Ah, reading week. That glorious time in the semester during which one receives days free from lectures, study abroad students frolic around Europe…etc, etc. If they aren’t heaped with work, that is! While most students, I think, do try and take this week to do some traveling around Europe, I felt as though I really did need the week to catch up on work, especially with Welsh, as I had been very out of it when I was ill and went to lectures in a medicine-induced fog.
I know that sounds very boring of me, to spend my reading week studying, but I did manage to get in a few “mini adventures,” we’ll call them.
On Tuesday I decided to go on a tour of the Wye Valley, once again with the WhereWhenWales tour company (they are fantastic!). I’d been very lucky weather-wise when it comes to tours, but last week I finally got a taste of the real Welsh November weather–it was grey, rainy, misty, foggy, and quite cold and raw out. Now, one might think this would make for a highly unpleasant touring condition, especially when said tour involves walking around outside, but the thing about Wales is that it manages to enchant even in the most awful of weather. Honestly.
Our first stop, in the rain for this one, was to the archaeological site at Caerleon, also known as Usk, where the Roman Second Legion of August was once stationed. We started out visiting the remains of the amphitheater–and boy was I glad I was wearing my Wellies*, as the ground was quite squishy and muddy in places. Anyway–unfortunately there is only so much of the amphitheater left, as much of it was built from wood, so you are forced to use your imagination a bit when trying to envision what it would’ve been like there in the 1st century AD. From afar, it doesn’t look like much, but when you stand in the middle of the arena, it’s not difficult to imagine the stadium seating rising up around you.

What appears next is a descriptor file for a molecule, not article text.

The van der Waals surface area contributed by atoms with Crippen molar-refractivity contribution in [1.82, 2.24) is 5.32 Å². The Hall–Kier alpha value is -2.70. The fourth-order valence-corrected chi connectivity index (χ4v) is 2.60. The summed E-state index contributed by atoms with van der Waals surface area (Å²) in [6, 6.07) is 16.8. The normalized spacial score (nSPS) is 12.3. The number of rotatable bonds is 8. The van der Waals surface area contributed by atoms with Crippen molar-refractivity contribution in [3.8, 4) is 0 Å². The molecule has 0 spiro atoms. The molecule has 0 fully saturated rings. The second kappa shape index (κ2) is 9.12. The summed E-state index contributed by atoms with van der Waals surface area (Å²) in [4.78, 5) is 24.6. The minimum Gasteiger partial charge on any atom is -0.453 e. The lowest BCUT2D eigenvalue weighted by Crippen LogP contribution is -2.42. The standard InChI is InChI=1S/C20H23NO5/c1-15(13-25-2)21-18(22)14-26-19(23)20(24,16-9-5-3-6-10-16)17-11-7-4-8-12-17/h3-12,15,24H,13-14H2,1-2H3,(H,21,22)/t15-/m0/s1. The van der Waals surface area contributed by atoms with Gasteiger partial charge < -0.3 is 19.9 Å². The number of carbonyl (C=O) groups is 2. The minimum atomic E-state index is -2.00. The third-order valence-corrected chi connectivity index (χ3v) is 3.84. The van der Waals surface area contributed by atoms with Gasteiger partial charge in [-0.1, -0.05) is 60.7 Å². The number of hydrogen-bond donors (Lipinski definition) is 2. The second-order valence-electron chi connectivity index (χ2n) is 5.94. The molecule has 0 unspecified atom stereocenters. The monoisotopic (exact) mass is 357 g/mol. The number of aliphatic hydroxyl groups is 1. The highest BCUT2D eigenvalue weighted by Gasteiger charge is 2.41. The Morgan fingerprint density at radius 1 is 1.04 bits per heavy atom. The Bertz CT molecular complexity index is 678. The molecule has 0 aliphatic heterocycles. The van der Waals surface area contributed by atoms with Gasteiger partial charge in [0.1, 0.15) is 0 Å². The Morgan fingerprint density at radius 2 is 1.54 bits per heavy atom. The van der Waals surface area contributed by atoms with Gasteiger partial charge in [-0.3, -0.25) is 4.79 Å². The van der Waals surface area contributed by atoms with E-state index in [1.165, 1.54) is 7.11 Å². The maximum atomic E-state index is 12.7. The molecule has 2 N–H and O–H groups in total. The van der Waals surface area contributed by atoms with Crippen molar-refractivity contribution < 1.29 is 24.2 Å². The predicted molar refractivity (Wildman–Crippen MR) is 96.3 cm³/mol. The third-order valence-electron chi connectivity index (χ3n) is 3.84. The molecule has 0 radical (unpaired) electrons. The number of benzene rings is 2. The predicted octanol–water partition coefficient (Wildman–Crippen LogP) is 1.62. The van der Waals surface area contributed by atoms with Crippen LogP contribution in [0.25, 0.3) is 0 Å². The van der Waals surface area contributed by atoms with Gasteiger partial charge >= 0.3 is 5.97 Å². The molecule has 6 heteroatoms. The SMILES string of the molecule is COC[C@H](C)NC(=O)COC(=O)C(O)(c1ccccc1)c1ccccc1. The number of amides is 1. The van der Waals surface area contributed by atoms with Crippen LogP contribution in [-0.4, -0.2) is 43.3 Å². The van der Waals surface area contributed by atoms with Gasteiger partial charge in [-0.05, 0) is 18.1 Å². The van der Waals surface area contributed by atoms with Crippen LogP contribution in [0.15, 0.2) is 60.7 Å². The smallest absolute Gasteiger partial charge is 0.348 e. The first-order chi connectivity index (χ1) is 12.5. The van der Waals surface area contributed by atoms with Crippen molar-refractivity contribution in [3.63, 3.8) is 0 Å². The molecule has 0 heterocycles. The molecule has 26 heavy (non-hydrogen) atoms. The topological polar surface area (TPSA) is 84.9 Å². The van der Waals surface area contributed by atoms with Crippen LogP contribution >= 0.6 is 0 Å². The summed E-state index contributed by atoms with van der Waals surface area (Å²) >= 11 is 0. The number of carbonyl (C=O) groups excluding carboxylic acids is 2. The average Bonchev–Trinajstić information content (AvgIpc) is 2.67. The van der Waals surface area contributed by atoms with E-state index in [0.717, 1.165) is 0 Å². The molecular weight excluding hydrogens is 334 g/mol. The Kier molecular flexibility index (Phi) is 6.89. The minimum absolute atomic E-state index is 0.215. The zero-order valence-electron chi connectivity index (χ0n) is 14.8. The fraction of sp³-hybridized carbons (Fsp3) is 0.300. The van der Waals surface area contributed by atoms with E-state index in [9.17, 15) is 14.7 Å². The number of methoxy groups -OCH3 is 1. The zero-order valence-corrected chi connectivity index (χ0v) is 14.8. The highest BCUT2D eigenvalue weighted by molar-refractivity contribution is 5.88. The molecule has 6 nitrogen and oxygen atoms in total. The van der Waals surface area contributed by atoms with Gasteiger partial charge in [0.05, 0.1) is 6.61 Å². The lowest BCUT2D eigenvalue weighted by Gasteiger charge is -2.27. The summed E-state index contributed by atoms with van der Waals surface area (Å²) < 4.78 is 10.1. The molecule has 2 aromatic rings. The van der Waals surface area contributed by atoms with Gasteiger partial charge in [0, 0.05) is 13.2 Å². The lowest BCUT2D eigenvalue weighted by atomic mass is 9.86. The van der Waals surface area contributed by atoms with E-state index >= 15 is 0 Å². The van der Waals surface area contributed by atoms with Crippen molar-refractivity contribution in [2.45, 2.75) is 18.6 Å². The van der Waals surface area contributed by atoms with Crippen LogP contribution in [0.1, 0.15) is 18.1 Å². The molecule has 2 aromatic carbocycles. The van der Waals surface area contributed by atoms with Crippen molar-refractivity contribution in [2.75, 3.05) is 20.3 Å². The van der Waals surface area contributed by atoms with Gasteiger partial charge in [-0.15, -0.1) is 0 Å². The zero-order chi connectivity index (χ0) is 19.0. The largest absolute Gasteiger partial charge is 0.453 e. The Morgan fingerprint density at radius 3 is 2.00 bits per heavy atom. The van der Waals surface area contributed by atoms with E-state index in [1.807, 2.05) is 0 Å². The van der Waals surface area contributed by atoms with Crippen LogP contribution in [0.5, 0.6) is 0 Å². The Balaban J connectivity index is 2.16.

I’m sorry these pictures don’t really offer any real perspective–an aerial photographs would’ve been much more appropriate!
Next we headed to the Roman Baths, which have been covered over (thankfully, given the weather that day). The museum has added light and sound affects so that when you stand there looking down into the damaged and now-empty pools, you can quite easily imagine them once being full and in use. It was too dark to get a photo of the frigidarium (cold plunge pools) and other small pools, but here is a (pretty dark) photo of the natatio, the main swimming pool. I’ve also included a picture of a small-scale model of what the bath complex would’ve looked like. One really fun, random thing you can see when visiting the baths are boot prints and canine footprints in the concrete from when they were building the complex–pretty neat!
Following the baths, we headed into the Roman Legionary museum. It is pretty small, but has quite an interesting display of artifacts, ranging from funerary monuments to the hoard of gems, dice, hair pins, and other items found in the bath drains. The gems are especially interesting because it’s one of the largest caches to be found ANYWHERE in the Roman world, and because some of the engravings are astonishingly minute, & would have been made without magnification tools as we have today.